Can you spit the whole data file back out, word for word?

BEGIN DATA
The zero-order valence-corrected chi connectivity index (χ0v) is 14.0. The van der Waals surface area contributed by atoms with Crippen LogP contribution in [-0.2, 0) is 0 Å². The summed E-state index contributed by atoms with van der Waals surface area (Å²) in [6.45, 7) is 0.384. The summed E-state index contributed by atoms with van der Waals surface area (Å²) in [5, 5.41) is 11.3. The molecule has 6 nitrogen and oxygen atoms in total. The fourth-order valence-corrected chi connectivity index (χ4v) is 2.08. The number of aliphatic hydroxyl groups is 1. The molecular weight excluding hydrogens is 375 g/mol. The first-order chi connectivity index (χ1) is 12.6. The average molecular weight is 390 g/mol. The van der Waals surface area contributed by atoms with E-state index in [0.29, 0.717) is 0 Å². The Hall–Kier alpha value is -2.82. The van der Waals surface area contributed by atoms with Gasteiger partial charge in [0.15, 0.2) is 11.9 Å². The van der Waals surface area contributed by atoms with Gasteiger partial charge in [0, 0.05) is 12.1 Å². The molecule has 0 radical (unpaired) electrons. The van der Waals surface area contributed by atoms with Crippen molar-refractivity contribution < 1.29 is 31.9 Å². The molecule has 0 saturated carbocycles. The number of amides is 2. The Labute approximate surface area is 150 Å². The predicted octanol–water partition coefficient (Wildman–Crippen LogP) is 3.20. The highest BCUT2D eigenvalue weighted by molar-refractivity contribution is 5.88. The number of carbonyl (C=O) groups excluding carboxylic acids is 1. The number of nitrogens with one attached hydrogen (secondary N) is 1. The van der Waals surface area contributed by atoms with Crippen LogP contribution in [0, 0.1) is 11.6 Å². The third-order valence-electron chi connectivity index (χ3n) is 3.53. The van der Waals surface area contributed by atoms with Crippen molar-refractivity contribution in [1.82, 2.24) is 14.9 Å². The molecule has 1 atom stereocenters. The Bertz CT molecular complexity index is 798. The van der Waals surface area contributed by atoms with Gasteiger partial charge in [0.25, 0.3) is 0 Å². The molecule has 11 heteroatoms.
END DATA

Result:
The zero-order valence-corrected chi connectivity index (χ0v) is 14.0. The van der Waals surface area contributed by atoms with Crippen LogP contribution in [-0.2, 0) is 0 Å². The summed E-state index contributed by atoms with van der Waals surface area (Å²) in [6.45, 7) is 0.384. The summed E-state index contributed by atoms with van der Waals surface area (Å²) in [5, 5.41) is 11.3. The molecule has 6 nitrogen and oxygen atoms in total. The fourth-order valence-corrected chi connectivity index (χ4v) is 2.08. The number of aliphatic hydroxyl groups is 1. The molecular weight excluding hydrogens is 375 g/mol. The first-order chi connectivity index (χ1) is 12.6. The average molecular weight is 390 g/mol. The van der Waals surface area contributed by atoms with E-state index in [0.29, 0.717) is 0 Å². The Hall–Kier alpha value is -2.82. The van der Waals surface area contributed by atoms with Gasteiger partial charge in [0.15, 0.2) is 11.9 Å². The van der Waals surface area contributed by atoms with Gasteiger partial charge in [0, 0.05) is 12.1 Å². The molecule has 0 radical (unpaired) electrons. The van der Waals surface area contributed by atoms with Crippen molar-refractivity contribution < 1.29 is 31.9 Å². The molecule has 0 saturated carbocycles. The number of amides is 2. The Labute approximate surface area is 150 Å². The predicted octanol–water partition coefficient (Wildman–Crippen LogP) is 3.20. The highest BCUT2D eigenvalue weighted by molar-refractivity contribution is 5.88. The number of carbonyl (C=O) groups excluding carboxylic acids is 1. The number of nitrogens with one attached hydrogen (secondary N) is 1. The van der Waals surface area contributed by atoms with Crippen LogP contribution in [0, 0.1) is 11.6 Å². The third-order valence-electron chi connectivity index (χ3n) is 3.53. The van der Waals surface area contributed by atoms with Crippen molar-refractivity contribution in [1.82, 2.24) is 14.9 Å². The molecule has 1 atom stereocenters. The Bertz CT molecular complexity index is 798. The van der Waals surface area contributed by atoms with Gasteiger partial charge in [0.25, 0.3) is 0 Å². The molecule has 11 heteroatoms.